LONDON, UK 2-Feb-2022

The 2nd of February, a day that is associated with a large rodent predicting the weather in the United States has a significantly different meaning at investment powerhouse Thames Financial and Wealth. On the 2nd of February the senior It staff and the finance and budgeting department hold their annual forecasting meeting that decides the IT direction of the company for the upcoming year. This is also the only time of the year that mainframe architect Phil Sutawney emerges from “the cave”, a dark and dreary data center space that houses the company’s mainframe - a system that Phil built at the beginning of his career in 1978 and has kept a stranglehold on for the better part of 45 years. On this day each year, Phil makes the epic trek up to the 4th floor to give his annual thumbs up or thumbs down, which dictates his willingness to relinquish some of the data necessary to migrate the aging yet crucial processes to more modern systems. “Look, this bloke has been holding this cloud project up for like 7 years. Every year blunders up here looking all smug, then sticks his tongue out or makes a razz sound while giving a thumbs down. Management just lets him get away with it because he’s literally the only person that knows how that crumbling pile of iron works, and he won’t document it or teach anyone else.” Says cloud engineer Chad Savage. “They hired me literally 5 years ago and I have done nothing for five years. I just show up, draw a salary, and report to my manager every month that I am waiting on Phil to get me the data I need. They just shrug and say that he will, but he never does. I think they just want me around for when he finally kicks over or chokes on his lunch. I don’t think he even has a flat, he basically just lives in that chair.”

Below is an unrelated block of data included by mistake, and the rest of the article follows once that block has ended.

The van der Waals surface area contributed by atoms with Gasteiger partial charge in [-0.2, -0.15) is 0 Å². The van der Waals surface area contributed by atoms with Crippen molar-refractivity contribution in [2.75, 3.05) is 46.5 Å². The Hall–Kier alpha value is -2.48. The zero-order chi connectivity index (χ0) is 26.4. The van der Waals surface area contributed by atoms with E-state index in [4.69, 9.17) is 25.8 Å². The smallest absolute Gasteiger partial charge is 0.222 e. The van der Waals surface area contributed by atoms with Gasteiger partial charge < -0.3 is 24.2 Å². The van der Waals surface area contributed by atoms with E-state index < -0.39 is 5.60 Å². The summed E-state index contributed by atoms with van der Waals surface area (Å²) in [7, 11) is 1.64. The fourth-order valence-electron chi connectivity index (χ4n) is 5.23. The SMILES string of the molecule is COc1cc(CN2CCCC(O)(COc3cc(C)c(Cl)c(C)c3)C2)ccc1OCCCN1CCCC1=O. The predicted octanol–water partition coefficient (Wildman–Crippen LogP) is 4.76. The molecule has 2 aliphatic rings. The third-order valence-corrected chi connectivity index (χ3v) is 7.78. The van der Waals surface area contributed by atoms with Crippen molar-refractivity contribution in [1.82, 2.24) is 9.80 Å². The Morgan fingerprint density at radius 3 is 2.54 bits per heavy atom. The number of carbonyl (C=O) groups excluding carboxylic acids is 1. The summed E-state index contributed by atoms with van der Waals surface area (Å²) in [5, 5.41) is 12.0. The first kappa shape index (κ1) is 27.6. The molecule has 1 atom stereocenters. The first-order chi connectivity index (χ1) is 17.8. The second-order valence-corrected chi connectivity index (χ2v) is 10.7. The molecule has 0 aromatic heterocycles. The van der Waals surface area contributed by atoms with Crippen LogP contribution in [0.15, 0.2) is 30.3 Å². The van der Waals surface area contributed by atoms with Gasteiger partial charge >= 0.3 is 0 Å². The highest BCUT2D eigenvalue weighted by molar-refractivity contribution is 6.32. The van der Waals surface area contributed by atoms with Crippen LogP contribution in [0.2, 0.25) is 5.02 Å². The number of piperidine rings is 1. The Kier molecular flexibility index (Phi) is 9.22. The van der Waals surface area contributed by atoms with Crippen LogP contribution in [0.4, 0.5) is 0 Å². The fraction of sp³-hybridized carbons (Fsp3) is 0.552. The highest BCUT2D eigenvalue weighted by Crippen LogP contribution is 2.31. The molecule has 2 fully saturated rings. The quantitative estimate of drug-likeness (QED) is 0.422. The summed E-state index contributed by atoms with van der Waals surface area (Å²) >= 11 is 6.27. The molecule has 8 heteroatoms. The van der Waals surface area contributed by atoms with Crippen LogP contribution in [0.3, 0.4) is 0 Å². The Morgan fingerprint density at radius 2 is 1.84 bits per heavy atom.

thumbs down to cloud

“Why should I?” Phil responds when asked by JFI why he doesn’t help modernize. “No one can do this as good as I can, and what else would I do if I gave any of this up? My mainframe is more powerful that someone else’s computer running god knows where.” he continues. “They’re lucky I let them have the TN3270 emulators on their new-fangled microsoft computers. Distributed computing. Bollocks. Nothing runs like a 390.”.

Phil was last seen disappearing back into “the cave”. Management told JFI that they expect they will see Phil next February, and expressed hope that he would be a tad more flexible next time.